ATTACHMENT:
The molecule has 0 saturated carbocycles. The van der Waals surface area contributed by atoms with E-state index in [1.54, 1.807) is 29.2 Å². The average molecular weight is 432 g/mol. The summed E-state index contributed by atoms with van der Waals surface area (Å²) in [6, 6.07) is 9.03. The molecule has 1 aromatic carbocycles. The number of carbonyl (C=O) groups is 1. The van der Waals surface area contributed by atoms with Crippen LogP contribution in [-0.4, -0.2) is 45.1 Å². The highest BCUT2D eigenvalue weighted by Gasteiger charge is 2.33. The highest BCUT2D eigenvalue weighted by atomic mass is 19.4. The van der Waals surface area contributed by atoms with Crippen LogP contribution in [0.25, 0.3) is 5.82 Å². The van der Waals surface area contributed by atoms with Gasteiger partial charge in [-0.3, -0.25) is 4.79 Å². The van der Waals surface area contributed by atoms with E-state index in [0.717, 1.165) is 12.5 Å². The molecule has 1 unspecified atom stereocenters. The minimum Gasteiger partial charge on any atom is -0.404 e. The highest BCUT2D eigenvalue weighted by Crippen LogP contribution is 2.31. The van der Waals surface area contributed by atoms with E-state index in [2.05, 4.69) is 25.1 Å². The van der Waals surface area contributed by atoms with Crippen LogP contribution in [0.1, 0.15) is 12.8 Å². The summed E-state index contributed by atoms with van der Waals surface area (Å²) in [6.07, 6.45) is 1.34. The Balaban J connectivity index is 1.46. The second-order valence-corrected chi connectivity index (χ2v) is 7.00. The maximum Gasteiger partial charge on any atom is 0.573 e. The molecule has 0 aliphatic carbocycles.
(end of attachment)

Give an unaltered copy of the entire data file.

The molecule has 0 saturated carbocycles. The van der Waals surface area contributed by atoms with E-state index in [1.54, 1.807) is 29.2 Å². The average molecular weight is 432 g/mol. The summed E-state index contributed by atoms with van der Waals surface area (Å²) in [6, 6.07) is 9.03. The molecule has 1 aromatic carbocycles. The number of carbonyl (C=O) groups is 1. The van der Waals surface area contributed by atoms with Crippen LogP contribution in [-0.4, -0.2) is 45.1 Å². The highest BCUT2D eigenvalue weighted by Gasteiger charge is 2.33. The highest BCUT2D eigenvalue weighted by atomic mass is 19.4. The van der Waals surface area contributed by atoms with Crippen LogP contribution in [0.25, 0.3) is 5.82 Å². The van der Waals surface area contributed by atoms with Gasteiger partial charge in [-0.3, -0.25) is 4.79 Å². The van der Waals surface area contributed by atoms with E-state index in [0.717, 1.165) is 12.5 Å². The molecule has 1 unspecified atom stereocenters. The minimum Gasteiger partial charge on any atom is -0.404 e. The highest BCUT2D eigenvalue weighted by Crippen LogP contribution is 2.31. The van der Waals surface area contributed by atoms with E-state index in [2.05, 4.69) is 25.1 Å². The van der Waals surface area contributed by atoms with Crippen LogP contribution in [0.1, 0.15) is 12.8 Å². The summed E-state index contributed by atoms with van der Waals surface area (Å²) in [6.07, 6.45) is 1.34. The Balaban J connectivity index is 1.46. The second-order valence-corrected chi connectivity index (χ2v) is 7.00. The maximum Gasteiger partial charge on any atom is 0.573 e. The molecule has 0 aliphatic carbocycles.